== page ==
The CAGED System For Learning Guitar Scales - Part I
You may at some point have come across the term ‘CAGED’ in relation to guitar scales, and wondered exactly what it meant.
‘CAGED’ is a method for helping you memorise different scale patterns on the guitar fretboard, and how they link together. If you’ve ever tried to learn scale patterns over the whole fretboard, and found them all blending into one, or had trouble remembering the shapes, the CAGED method could help you out.
Basically, the letters of the word ‘CAGED’ relate to the different chords associated with those notes, in the regular open position, and a scale pattern is built around that chord shape. The shapes also fit together on the fretboard, so that you can move up or down the neck going from the shape for one chord letter to the adjacent letter’s shape.
In this post, we’ll look at the first few CAGED scale patterns for the C major scale.
For example, let’s take the first chord in the CAGED sequence, which is C. The regular open C chord is formed on the first 3 frets of the guitar, with the root note of the chord on the 3rd fret, 5th string.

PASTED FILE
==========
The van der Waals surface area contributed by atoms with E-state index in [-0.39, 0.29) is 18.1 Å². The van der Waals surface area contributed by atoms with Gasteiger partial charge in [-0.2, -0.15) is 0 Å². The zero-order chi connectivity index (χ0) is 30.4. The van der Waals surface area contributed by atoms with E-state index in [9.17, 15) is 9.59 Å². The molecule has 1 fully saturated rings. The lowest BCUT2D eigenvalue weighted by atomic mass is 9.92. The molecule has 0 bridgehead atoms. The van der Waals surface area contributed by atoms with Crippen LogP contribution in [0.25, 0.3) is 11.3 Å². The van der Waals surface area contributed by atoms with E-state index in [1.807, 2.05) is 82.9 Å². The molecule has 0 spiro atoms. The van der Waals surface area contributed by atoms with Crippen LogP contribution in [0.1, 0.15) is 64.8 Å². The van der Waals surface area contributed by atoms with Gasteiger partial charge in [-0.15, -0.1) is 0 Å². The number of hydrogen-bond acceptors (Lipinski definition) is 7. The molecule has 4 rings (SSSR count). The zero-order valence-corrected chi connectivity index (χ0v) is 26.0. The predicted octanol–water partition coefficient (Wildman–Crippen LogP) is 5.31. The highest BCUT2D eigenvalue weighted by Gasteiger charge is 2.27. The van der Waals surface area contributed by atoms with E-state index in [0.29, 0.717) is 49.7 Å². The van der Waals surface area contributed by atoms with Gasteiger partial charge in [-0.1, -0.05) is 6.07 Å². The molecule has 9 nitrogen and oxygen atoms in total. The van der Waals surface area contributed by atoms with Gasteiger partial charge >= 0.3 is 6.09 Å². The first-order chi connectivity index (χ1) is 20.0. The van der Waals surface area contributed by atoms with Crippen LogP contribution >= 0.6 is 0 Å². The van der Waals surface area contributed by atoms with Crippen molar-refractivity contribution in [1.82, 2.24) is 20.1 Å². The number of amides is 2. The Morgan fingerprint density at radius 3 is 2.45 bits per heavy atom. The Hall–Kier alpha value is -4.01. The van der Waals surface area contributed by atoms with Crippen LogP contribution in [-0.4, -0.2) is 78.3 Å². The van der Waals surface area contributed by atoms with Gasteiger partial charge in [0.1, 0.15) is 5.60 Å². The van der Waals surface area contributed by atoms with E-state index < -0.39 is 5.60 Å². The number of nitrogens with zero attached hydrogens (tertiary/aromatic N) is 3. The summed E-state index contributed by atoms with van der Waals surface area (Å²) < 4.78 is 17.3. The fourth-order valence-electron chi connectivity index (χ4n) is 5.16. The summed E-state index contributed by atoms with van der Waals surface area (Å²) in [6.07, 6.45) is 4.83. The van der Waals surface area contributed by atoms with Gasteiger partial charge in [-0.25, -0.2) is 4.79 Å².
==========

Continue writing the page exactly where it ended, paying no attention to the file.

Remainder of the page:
The following diagram shows how the C major scale is formed around the open C chord shape.
The notes coloured blue are the notes usually played as part of the open C major chord, i.e. the 1st (or root), 3rd and 5th of the C major scale.
The notes marked yellow are the other notes of the C major scale, the number indicates their scale degree, that is their position within the scale.
You can use this diagram to learn this particular major scale pattern. To recall the scale pattern, just remember the shape of the open C major chord, and this should help you remember it better.
In a similar way, there are major scale shapes that are built around the other CAGED chords. The ‘A’ shape, for example, is built around the regular open A major chord shape.
or in fact, in this case it’s the A-shape barre chord, positioned at the 3rd fret.
The G scale shape is based on the open G major chord shape, moved up to the 8th fret:
All of these shapes link together, so that with practice, you can start off playing a scale in the C-shape pattern, then move up to the A-shape and G-shape patterns.
To learn more about the CAGED system for guitar scales, and how you can apply this to lead guitar soloing, take a look at the Jamorama Lead Guitar course, which is based on this method, and gives a clear step by step guide to all of the CAGED scale patterns.